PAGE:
Mbabane: The Southern African Research Foundation for economic development has predicted that due to the COVID-19 pandemic, about 50 percent of SMEs in Eswatini might shut down by 2021.
The observation was made by SARFED in its weekly paper of Economic & Business Commentary, Vol. 4, issue titled “50 percent of SMEs in Eswatini might shut down by 2021 due to COVID-19”.
According to SARFED, Government’s reluctance in sustaining the struggling SMEs might result in 50 percent loss by close down of the sector. This will not only contribute to reduced economic activities, but the reduction in government’s Gross Domestic Product (GDP) as well.
Due to the impact caused by the COVID-19 pandemic on the small and medium-size enterprises, Southern African Research Foundation for Economic Development(SARFED) projects that more than half (50 percent) of the Eswatini based SMEs might go out of business by the 2021. Therefore, the foundation has called upon government and its strategic stakeholders to facilitate a conductive environment which would save the struggling sector.
The research indicates that about 43 percent of the SMEs in Eswatini are least developed as they were characterized with low or poor performance management mechanisms which resulted in them having less supportive facilities like basic technology, poor electricity, poor financing, poor capacity building, as well as poor record management.
Furthermore, according to the World Bank report of 2018 on the country’s ease of doing business indicated that the country’s SME sector was among the least competitive one as it was ranked as 112 out of 190 countries.
The paper highlights some of the implications which might severely affect the Eswatini economy in short, medium, and long term, which include:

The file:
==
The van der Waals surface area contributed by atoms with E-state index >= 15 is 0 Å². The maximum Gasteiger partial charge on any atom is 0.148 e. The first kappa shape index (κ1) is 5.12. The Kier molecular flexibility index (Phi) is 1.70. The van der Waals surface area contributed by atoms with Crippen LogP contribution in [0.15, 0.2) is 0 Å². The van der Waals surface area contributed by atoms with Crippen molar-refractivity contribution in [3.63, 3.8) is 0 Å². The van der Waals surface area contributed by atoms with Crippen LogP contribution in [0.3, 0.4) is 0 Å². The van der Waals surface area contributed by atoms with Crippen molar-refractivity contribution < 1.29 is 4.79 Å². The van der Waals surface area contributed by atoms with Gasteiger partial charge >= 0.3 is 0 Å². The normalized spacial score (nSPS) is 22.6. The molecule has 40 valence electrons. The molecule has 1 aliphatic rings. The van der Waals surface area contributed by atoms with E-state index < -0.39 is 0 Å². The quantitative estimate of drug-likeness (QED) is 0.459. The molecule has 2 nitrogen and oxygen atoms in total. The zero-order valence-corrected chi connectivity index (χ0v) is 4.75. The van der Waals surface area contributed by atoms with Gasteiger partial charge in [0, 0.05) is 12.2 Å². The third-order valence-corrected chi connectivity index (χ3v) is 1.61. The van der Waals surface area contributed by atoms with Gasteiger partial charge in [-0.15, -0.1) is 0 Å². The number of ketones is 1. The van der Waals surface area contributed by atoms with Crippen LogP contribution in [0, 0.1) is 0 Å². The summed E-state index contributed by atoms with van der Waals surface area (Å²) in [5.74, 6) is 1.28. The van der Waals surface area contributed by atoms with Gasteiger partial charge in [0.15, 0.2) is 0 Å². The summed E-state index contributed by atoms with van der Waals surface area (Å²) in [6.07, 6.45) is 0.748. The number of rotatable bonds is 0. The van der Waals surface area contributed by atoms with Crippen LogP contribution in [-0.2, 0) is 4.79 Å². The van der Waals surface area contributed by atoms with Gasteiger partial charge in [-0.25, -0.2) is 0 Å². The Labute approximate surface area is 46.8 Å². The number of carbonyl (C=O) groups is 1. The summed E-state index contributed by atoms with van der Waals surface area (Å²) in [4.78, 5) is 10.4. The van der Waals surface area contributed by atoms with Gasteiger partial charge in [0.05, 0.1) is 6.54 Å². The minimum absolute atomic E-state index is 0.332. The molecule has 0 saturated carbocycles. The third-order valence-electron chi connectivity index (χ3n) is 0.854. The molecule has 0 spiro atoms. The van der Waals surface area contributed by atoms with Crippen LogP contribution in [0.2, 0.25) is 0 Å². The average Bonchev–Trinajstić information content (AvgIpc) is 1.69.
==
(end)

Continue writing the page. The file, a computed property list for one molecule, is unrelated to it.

- Loss of human capital development: the SME sector is known to be an innovative sector whose social benefits would include the development human capital, but with the failed system, we see this benefit not achieved in Eswatini in the post COVID-19 era.
- Loss of industrial development: SMEs have the potential to dominate and expand certain industries when exposed to favourable conditions of trade and investment. However, this might be a challenge as COVID-19 would have compromised the entrepreneurial ecosystem of the country.
- Reduction in government revenue: we do understand that SMEs can be a major contributor of government through various activities both at micro and macroeconomic levels. This is due to the fact that the sector has a relatively huge significance of influencing the Gross Domestic Product (GDP) per capita (output per SME unit).
- Broadening of the poverty gap: The SME sector in Eswatini has been a source of income generation and means of reduction of poverty in both urban and rural areas, but its closure would result in to broaden of poverty levels as a result of either reduced or cut down income levels.
- Loss of regional and international trade competitiveness: ESwatini’s determination for economic growth through SME development plays a vital role in creating opportunity for a country’s competitive edge in both region of Africa and the international market. Therefore, this would be great loss if these economic players were not re sustained from the current COVID-19 crisis both in the short and long term periods.
- Increase in unemployment rate. Through the close of some SMEs in the given industry has the potential to lead other sector also close down and eventually increase levels of unemployment as most SMEs would wish to reduce operating cost by scaling down the cost of human labour, hence resulting in increased unemployment.
SARFED suggest that it is can be prudent for the government of Eswatini to intervene the potential crisis of losing SMEs by ensuring that all developed policies and strategies were put into action as soon as possible as this would contribute to the sector’s sustainability both during and after COVID-19.
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